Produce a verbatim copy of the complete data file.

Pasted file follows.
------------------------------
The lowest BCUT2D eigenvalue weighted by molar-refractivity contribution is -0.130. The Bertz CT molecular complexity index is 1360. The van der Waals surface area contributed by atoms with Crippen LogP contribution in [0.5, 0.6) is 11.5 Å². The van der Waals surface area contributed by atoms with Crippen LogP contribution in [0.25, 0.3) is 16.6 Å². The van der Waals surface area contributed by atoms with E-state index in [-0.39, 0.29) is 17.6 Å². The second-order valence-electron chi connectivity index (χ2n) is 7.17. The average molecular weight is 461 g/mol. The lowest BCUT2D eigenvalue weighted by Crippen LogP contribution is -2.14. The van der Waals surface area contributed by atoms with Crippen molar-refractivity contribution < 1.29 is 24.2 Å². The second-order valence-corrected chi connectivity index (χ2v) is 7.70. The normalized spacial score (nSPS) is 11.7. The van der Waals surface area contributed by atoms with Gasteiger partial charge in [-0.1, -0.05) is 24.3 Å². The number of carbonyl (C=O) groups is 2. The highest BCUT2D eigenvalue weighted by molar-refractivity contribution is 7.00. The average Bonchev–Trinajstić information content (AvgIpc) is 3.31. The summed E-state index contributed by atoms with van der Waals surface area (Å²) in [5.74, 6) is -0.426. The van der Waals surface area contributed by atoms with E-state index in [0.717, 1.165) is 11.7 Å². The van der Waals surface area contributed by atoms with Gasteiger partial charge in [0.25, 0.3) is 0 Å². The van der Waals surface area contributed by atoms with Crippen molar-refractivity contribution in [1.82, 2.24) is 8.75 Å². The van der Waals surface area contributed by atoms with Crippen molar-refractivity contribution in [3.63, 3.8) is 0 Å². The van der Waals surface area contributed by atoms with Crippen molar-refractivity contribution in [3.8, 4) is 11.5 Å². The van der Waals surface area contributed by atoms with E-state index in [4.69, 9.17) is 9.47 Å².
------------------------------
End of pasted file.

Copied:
The lowest BCUT2D eigenvalue weighted by molar-refractivity contribution is -0.130. The Bertz CT molecular complexity index is 1360. The van der Waals surface area contributed by atoms with Crippen LogP contribution in [0.5, 0.6) is 11.5 Å². The van der Waals surface area contributed by atoms with Crippen LogP contribution in [0.25, 0.3) is 16.6 Å². The van der Waals surface area contributed by atoms with E-state index in [-0.39, 0.29) is 17.6 Å². The second-order valence-electron chi connectivity index (χ2n) is 7.17. The average molecular weight is 461 g/mol. The lowest BCUT2D eigenvalue weighted by Crippen LogP contribution is -2.14. The van der Waals surface area contributed by atoms with Crippen molar-refractivity contribution < 1.29 is 24.2 Å². The second-order valence-corrected chi connectivity index (χ2v) is 7.70. The normalized spacial score (nSPS) is 11.7. The van der Waals surface area contributed by atoms with Gasteiger partial charge in [-0.1, -0.05) is 24.3 Å². The number of carbonyl (C=O) groups is 2. The highest BCUT2D eigenvalue weighted by molar-refractivity contribution is 7.00. The average Bonchev–Trinajstić information content (AvgIpc) is 3.31. The summed E-state index contributed by atoms with van der Waals surface area (Å²) in [5.74, 6) is -0.426. The van der Waals surface area contributed by atoms with E-state index in [0.717, 1.165) is 11.7 Å². The van der Waals surface area contributed by atoms with Gasteiger partial charge in [0.25, 0.3) is 0 Å². The van der Waals surface area contributed by atoms with Crippen molar-refractivity contribution in [1.82, 2.24) is 8.75 Å². The van der Waals surface area contributed by atoms with Crippen molar-refractivity contribution in [3.63, 3.8) is 0 Å². The van der Waals surface area contributed by atoms with Crippen molar-refractivity contribution in [3.8, 4) is 11.5 Å². The van der Waals surface area contributed by atoms with E-state index in [4.69, 9.17) is 9.47 Å².